“They’re constantly asking for information,”
he said. “If you knew how many letters I get in a week...”
Weigel has also given talks to many schools in the area. “I
thought the young people would be bored, but they’ve listened
for an hour and then asked questions.” He added, “They
even asked me to come back.”
Unlike Alex Haley, Weigel has not been able to return to the Volga
valley to visit with distant relatives left behind.
In 1941, the Russians were afraid the 600,000 Volga-Germans living
in the valley would collaborate with the German Army if it overran
the area. Every man, woman and child was shipped to Siberia in the
dead of the winter, and 175,000 persons died on the trip.
“Not a one, to this day,” said Weigel, “has been
allowed to return to the Volga valley. Families were broken and
scattered, and the people started over again.”
Although Weigel is interested in genealogy, he is more concerned
with preserving the customs, folk humor, songs and folkways of his
Weigel has learned, through his association with persons in the
International Historical Society of Germans from Russia, of which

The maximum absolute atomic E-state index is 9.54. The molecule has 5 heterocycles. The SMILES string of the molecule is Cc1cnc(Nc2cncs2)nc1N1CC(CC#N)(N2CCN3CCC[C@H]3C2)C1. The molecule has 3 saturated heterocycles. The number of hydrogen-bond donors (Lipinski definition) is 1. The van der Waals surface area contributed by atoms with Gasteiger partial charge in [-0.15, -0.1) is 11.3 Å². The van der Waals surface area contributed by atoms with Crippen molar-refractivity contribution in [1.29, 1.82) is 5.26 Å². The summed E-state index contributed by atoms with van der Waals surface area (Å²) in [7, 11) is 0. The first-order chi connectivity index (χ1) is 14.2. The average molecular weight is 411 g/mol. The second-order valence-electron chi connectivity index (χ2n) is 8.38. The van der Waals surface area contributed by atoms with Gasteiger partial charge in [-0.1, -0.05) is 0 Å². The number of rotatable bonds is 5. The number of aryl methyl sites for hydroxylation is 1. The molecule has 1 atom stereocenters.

he is a member, that many of the folk songs sung by Volga-Germans
in Ellis County date back to the 16th and 17th century.
“The songs related happenings or events, and recorded them,
although the people were primarily illiterate,” said Weigel.
“The songs tell the story of our history.”
In 1956, Weigel and Nick Pfannenstiel published a book with the
words to 200 Volga-German folk songs. The collection, which he continued
after Pfannenstiel’s death, now contains more than 300 songs,
all passed down orally, from generation to generation.
With the help of professionals, the music has been transcribed,
and as Weigel says, “we have something concrete that will
Weigel also has tapes of “hours and hours of interviews”
with older persons in the area who shared anecdotes and “the
way they used to do things.” He plans to study the tapes and
possibly do some writing when he retires.
Like Haley, Weigel is concerned with preserving history before
it is lost.
“Most of the young people don’t speak German anymore,”
he said. “We’d have 213 years of tradition, and then
‘boom’ – no one would know what happened.
“That’s why we’re trying to get it down in writing,
so our grandchildren will know who they are, and where they came